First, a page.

Dilworth's grammar combines lessons in language with lessons in moral behaviour through sentences in prose and verse. It seems appropriate, then, that Goldsmith refers to Dilworth's scholarly contributions in the schoolhouse scene in The Rising Village, since the success of the colony is shown to depend upon both practical and moral education, reflecting what Gerald Lynch calls "the poem's central concern with controlling nature in both its physical and human forms" (xiv). Both Dilworth's grammar and Goldsmith's poem extol the values of hard work, obedience to one's King, Church and parents, and both express a deep distrust of pleasure or luxury in any form. Dilworth warns his students, in sentences that "add gloom to their didacticism" (Downey xiii), to prepare themselves for life's inevitable hardships; such hardships become real dangers faced by Goldsmith's early pioneers. Therefore, it is not surprising that Goldsmith regards the same values which Dilworth wishes to inculcate in his students' minds as essential to the progress of early colonial life. That Dilworth's grammar was one means by which Goldsmith came to these values is suggested by several similarities between A New Guide and The Rising Village. As will be seen, certain sentiments and turns of phrase found in Dilworth's prose and verse and in the dedicatory poem found in the New Brunswick edition of Dilworth's grammar are echoed in Goldsmith's stanzas. Furthermore, both Dilworth and Goldsmith praise the work of the S.P.G. and of other educators in their dedications, which in Dilworth's case is a departure from the accepted tradition whereby schoolbooks were dedicated to a member of the Royal Family (Downey viii). Lastly, Goldsmith's use of a cautionary tale, the story of Flora and Albert, and his constant reminders to readers that an ordered and productive society depends upon the behaviour of its members reveals in the poem a pedagogical intent not unlike that of Dilworth.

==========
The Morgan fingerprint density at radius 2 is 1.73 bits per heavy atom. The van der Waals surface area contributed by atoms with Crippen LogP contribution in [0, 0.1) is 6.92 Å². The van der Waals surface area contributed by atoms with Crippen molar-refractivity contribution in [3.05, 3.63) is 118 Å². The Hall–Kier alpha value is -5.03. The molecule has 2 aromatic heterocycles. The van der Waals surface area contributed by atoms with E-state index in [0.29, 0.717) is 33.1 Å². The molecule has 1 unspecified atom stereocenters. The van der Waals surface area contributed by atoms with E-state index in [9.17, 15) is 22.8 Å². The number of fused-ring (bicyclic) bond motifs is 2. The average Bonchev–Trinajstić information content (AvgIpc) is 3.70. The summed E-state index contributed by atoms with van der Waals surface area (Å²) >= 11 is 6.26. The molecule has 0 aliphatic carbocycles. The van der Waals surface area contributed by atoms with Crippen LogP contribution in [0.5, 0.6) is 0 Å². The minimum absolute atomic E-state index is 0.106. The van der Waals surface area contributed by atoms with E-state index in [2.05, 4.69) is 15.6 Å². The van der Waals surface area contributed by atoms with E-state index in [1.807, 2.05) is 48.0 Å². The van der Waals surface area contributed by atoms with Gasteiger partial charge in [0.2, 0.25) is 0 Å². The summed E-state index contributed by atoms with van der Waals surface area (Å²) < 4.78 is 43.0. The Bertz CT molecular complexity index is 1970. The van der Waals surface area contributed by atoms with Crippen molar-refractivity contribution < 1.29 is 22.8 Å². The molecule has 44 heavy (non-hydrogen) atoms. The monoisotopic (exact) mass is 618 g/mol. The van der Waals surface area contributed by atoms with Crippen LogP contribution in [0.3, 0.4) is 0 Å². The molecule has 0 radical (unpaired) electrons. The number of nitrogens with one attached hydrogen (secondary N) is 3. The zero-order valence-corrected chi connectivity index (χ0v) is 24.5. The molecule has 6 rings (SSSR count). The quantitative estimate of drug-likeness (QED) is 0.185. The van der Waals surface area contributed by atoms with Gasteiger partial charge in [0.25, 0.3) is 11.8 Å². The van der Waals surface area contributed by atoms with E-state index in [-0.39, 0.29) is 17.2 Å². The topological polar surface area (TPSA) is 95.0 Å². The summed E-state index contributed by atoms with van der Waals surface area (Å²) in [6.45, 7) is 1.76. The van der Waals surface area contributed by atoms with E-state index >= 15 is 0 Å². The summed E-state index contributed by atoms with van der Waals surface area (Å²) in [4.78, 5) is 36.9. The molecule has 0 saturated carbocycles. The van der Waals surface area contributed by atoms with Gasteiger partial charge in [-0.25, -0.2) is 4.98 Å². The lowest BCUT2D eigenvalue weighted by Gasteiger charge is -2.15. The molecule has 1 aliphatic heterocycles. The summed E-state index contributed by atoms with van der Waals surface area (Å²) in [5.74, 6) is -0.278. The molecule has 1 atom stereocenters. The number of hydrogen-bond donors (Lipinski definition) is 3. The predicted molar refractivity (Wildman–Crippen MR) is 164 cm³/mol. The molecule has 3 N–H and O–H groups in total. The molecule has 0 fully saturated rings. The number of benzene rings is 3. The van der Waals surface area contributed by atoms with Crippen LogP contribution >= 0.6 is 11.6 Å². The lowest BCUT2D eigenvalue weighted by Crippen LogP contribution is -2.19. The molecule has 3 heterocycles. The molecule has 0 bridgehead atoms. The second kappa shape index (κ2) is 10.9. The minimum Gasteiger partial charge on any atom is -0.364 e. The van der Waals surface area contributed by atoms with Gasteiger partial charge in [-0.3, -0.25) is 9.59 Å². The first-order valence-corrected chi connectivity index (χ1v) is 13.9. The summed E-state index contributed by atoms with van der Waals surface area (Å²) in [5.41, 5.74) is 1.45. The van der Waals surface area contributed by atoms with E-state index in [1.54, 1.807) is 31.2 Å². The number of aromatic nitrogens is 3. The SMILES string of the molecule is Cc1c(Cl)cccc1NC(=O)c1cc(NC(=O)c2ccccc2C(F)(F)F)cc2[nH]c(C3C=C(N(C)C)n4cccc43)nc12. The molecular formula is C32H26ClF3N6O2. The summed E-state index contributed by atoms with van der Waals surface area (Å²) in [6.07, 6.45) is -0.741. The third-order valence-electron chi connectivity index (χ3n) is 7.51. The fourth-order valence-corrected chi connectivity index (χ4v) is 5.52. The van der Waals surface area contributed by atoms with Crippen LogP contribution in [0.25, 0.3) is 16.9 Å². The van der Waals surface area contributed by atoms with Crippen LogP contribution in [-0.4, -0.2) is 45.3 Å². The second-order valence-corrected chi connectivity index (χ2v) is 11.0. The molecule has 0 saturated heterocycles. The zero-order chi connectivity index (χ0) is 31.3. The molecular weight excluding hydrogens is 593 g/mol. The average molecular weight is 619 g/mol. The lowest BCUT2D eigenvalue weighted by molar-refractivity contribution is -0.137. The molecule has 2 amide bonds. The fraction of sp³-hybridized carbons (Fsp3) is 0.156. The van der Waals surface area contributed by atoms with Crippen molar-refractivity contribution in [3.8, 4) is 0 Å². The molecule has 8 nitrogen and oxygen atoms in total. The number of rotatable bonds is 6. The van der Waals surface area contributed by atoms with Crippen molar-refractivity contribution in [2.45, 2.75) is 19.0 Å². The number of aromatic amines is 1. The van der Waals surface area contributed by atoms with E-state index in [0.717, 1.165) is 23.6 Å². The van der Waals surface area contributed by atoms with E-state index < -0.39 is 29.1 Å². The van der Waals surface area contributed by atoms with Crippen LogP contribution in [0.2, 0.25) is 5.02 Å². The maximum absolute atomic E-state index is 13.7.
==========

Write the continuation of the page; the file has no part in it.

Education in The Rising Village, whether it be of farm labourers or of the undisciplined youths in the schoolhouse scene, is portrayed in Goldsmith's poem as essential to Nova Scotia's success as a colony. Prior to the publication of The Rising Village, education became a matter of intense public interest in Nova Scotia, sparking off "the most heated religious controversy of the decade" (Fingard 141). While Goldsmith would have been barely out of his teens at the height of this debate, which began in 1814, it is unlikely that he would have been unaware of it since so many prominent members of Nova Scotia society were taking part. The debate became a sectarian issue that not only set Anglicans against other Protestant sects, but also caused dissent among the clergy themselves. The reference to Dilworth in the schoolhouse scene in The Rising Village may have sectarian overtones, since Dilworth's New Guide is dedicated to the "Reverend Promoters of Charity Schools, [who] cause[d] to be taught and ingrafted in the tender age of [their] Pupils the Principles of the best constituted Church of England" (1816 v). The Anglican Church in Nova Scotia supported charity schools funded by the Society for the Propagation of the Gospel in Nova Scotia, and denounced inter-denominational missionary societies (Fingard 144), so Dilworth had at least this sentiment in common with the churchmen who would influence the course of education in Nova Scotia.